March 2, 2021
Senate Finance Committee Chairman Ron Wyden said on February 26 that he would draft a “Plan B” to boost the federal minimum wage through the tax code since language intended to do the same that was included in a pandemic relief package has been given a thumbs-down by the nonpartisan Senate parliamentarian.
According to a report by Roll Call, the Oregon Democrat issued a statement saying his proposal would impose a 5% penalty on the payroll of “big corporations” if any of their workers “earn less than a certain amount.” The penalty would increase over time and also apply in cases where companies replace those workers with contractors, he said.
For small businesses, Wyden said he would offer an income tax credit equal to 25% of wages—up to $10,000 per employee—if those businesses “pay their workers higher wages.” Details of the proposal were not immediately available.
The move came in response to guidance from the Senate parliamentarian Thursday evening, February 25, that a proposal to raise the hourly federal minimum wage from $7.25 to $15 by 2025 would violate rules under the budget reconciliation process, which Democrats are using to avoid a Republican filibuster. The so-called Byrd Rule prohibits including measures in a reconciliation bill if their budgetary impact is “merely incidental” to their underlying policy objective.
Wyden said he was offering an alternative plan to raise wages through the tax code in an effort to avoid a procedural objection. “We couldn’t get in the front door or the back door, so we will try to go through the window,” he said in his statement.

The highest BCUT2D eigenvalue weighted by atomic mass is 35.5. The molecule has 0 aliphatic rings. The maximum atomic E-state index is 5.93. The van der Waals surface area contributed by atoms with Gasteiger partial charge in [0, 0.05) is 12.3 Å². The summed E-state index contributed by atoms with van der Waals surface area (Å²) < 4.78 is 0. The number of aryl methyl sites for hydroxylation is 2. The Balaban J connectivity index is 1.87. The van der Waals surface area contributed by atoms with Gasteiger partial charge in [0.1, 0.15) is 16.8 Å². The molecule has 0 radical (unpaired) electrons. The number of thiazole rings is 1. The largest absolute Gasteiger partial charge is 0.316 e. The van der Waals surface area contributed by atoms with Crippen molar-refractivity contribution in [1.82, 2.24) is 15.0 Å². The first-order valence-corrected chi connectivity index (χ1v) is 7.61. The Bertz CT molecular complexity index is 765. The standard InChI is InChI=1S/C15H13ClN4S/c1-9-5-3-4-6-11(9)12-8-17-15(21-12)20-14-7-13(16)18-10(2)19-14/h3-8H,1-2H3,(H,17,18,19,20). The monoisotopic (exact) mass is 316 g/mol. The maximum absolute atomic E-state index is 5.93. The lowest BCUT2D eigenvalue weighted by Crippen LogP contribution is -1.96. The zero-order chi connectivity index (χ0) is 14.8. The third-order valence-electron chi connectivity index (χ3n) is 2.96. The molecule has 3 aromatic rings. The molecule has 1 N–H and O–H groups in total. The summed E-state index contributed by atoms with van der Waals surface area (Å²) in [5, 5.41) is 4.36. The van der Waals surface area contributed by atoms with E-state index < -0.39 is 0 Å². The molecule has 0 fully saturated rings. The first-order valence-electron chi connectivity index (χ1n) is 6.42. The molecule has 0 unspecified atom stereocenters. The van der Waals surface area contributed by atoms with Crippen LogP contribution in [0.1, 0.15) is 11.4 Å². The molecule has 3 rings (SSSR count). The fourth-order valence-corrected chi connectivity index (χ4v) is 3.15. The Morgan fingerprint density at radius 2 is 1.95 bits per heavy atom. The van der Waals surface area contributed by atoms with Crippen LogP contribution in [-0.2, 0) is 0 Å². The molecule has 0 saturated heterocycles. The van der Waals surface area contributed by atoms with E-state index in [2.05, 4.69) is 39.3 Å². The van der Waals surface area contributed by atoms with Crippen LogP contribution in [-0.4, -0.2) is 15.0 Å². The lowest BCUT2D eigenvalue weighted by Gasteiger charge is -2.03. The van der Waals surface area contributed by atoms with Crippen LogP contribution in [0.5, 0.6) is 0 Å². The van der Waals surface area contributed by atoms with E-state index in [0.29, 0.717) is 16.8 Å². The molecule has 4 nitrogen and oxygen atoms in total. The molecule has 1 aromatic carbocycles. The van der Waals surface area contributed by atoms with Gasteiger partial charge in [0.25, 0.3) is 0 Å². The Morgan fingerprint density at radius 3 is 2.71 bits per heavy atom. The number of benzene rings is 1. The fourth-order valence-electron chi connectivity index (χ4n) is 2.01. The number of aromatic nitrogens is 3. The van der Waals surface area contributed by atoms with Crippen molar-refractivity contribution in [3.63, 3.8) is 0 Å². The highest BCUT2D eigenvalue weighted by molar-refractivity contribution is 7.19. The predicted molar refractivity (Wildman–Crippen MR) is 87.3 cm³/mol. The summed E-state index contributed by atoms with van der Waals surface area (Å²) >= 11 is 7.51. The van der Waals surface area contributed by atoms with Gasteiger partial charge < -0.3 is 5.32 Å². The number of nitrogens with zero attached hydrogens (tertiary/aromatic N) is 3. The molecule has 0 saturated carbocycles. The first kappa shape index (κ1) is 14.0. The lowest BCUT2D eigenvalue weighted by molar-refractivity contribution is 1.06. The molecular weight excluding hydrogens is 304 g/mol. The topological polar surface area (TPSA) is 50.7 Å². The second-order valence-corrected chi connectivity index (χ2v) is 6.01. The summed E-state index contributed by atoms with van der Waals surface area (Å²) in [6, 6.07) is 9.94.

President Joe Biden had proposed the minimum wage boost as part of his $1.9 trillion pandemic relief package. But he said earlier this month he did not expect the wage measure to survive in the package under Senate rules.
“While conversations are continuing, I believe this ‘Plan ‘” provides us a path to move forward and get this done through the reconciliation process,” Wyden said. “We can’t continue to have millions of workers—workers who are disproportionately people of color, women and essential workers like fast food workers and home health aides — earning starvation wages.”
According to Roll Call, the Retail Industry Leaders Association—which represents big-box store chains like Best Buy, Target, and Home Depot, quickly denounced Wyden’s proposal as an assault on business.
“Threatening businesses with a whopping payroll tax increase … should be a non-starter for anyone who cares about economic recovery and getting furloughed workers back on private sector payrolls,” said Austen Jensen, the trade group’s SVP for Government Affairs. “This shouldn’t be brought up under a 50-vote scenario or a 60-vote scenario; it’s a terrible idea.”
The House, which passed the aid package on Friday, has included the minimum wage provision despite the adverse ruling from the Senate’s parliamentarian. However, RollCall points out, the wage measure will have to be stripped out when the bill reaches the Senate unless Democrats decide to overrule the parliamentarian. The White House issued a statement Thursday night saying Biden would respect the parliamentarian’s guidance.
Research contact: @rollcall